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Go (Informal) Coding Style

In general Go already have gofmt that will format the code according to Go standard. Developers should already used this tool in their editor/IDE. This section describe informal coding style, that is not covered by Go format tool.

The following recommendation is subjective. If you work in large code base, with more than three developers, you should already have a common "language" between them, to make it consistent and readable.

Group imports

Imported packages should be grouped and ordered by system, third party, and then our packages. Each group separated by empty line. For example,

import (
	// This is system packages
	"os"
	"net/http"
	...

	// Empty line followed by third party packages
	"third/party/library"
	...

	// Empty line followed by our packages
	"github.com/yourcompany/yourlib"
	...
)

Structure code as in Godoc layout

If you looks at the Godoc layout, each sections is ordered by the following format,

  • package description

  • package constanta

  • package global variables

  • package global functions

  • type

  • type's methods

Builtin functions, like init(), main(), and TestMain() must be at the bottom of the source code. As an example see net package [1].

Rationale: Following godoc format will make code easy to read, because we know where each of section is located.

Package must have a file with the same name

Package mypkg must have source file with the name mypkg.go. This file will be used to declare global variables, constanta, and init() function.

Rationale: easy to search where global variables, constants, and init() defined.

One type (struct/interface) per file

The filename must follow the name of the type. For example, package X have two exported structs: Y and Z. So, in the directory X there would be two files: Y.go and Z.go.

Rationale:

  • Easy to search where type is defined

  • Modularization by files

Define field name when creating struct instance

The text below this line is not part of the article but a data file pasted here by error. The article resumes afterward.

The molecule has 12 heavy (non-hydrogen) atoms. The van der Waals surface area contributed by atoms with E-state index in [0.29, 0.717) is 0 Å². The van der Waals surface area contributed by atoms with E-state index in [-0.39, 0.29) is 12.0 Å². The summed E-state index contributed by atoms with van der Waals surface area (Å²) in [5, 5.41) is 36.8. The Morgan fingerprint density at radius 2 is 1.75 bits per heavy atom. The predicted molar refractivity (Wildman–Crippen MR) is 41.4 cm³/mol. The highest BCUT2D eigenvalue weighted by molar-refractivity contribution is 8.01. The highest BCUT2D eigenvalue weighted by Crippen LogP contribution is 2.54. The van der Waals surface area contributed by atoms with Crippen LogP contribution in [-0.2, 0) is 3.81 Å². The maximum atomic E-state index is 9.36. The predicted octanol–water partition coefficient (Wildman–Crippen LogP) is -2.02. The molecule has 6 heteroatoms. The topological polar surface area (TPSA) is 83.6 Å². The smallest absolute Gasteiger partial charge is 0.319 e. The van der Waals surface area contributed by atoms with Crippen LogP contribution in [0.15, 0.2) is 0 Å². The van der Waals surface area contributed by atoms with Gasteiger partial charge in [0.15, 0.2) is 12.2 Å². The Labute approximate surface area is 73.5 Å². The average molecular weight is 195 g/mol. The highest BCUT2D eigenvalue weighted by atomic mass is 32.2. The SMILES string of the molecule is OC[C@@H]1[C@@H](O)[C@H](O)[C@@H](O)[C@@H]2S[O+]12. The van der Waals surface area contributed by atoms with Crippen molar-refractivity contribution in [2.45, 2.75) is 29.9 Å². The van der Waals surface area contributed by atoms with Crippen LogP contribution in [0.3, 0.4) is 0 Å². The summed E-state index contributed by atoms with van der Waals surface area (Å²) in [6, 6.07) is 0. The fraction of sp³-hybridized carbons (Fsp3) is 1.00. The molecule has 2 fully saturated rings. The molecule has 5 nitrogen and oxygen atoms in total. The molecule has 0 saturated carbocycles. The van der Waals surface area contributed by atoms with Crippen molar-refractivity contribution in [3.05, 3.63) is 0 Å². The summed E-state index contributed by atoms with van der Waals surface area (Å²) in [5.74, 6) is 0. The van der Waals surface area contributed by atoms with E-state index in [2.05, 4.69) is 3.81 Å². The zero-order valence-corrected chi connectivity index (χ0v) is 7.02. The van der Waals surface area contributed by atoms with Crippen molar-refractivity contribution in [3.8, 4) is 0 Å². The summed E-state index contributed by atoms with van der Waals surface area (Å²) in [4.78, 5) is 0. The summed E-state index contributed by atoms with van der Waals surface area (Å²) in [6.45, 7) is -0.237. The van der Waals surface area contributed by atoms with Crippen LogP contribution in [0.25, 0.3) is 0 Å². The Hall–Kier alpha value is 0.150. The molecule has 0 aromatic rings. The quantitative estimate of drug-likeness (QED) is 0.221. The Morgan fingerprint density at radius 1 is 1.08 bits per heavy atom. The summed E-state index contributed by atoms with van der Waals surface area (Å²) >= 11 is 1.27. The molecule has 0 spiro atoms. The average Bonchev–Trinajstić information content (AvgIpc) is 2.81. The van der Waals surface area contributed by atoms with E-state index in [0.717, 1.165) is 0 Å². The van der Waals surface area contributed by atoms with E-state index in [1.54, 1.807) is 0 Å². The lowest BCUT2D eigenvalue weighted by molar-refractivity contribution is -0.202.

Bad practice:

x := ADT{
	"a",
	"b",
	"c",
}

Good practice:

x := ADT{
	name: "a",
	phone: "b",
	address: "c",
}

Rationale:

  • Prevent miss-assigned field value when refactoring struct. For example, new field "firstname" and "lastname" added the top of declaration, the "Bad" example still work but may not what developer wants.

  • Easy to read.

Define variable name in function return

This will minimize the chance of duplicate variables (especially error), one time declaration, and allow calling return without parameter.

For example, the following code is ok,

func DoSomething(x, y int) (int, error) {
	...
	err := callOtherFunc(x,y)
	...
	v, err = doOther()
	...

	return v, err
}

But recommended way is,

func DoSomething(x, y int) (v int, err error) {
	...
	err = callOtherFunc(x,y)
	...
	v, err = doOther()
	...

	return
}

Rationale:

  • Programmer can know the type of variable (allow quick reading of code without guessing/searching the type through API)

  • Minimize variable creation. Technically, each := statement will create new variable and the previous one will be garbage collected.

Use short variable names if possible

Common short variable names,

  • x, y, and z for looping. Not i, j, etc. because its prone to typo, and let more than three deeps looping (which is a signal for bad programming) and its not easy for quick reading.

  • err for error variable

  • ctx for context

  • req for client request

  • res for server response

  • msg for general message input/output

Common prefix for variable or function,

  • jXXX for message in JSON struct

  • bXXX for message in slice of bytes ([]byte)

  • DefXXX or defXXX for default variable/constanta

Comment grammar

In Go, exported field or function denoted by capital letter on the first letter, and it must have comment.

For field (on struct, var, or const) the recommended comment format is by using "define" verb after variable name.

For example,

// DefPort define the default port to listen on ...
var DefPort = 9002

For function the recommended format is by using "will" verb after function name if the function or method return an error; and explain what the function does and what the function will return on success and on failure.

For example,

//
// GetEnv will read system environment name `envName` and ...
//
// On success, it will return ...
// On fail, it will return ...
//
func GetEnv(envName string) (v string, err error) {
	...
}

Package that create binary should be in "cmd" directory

One of the things that I learned later in software development was when writing code, pretend that your code will be used by other developers, which means, write library first, program later. This is a mistake that we have been taught since college, because we learn to write program not library.

Go, in their subtle way, embrace this kind of thinking when developing software.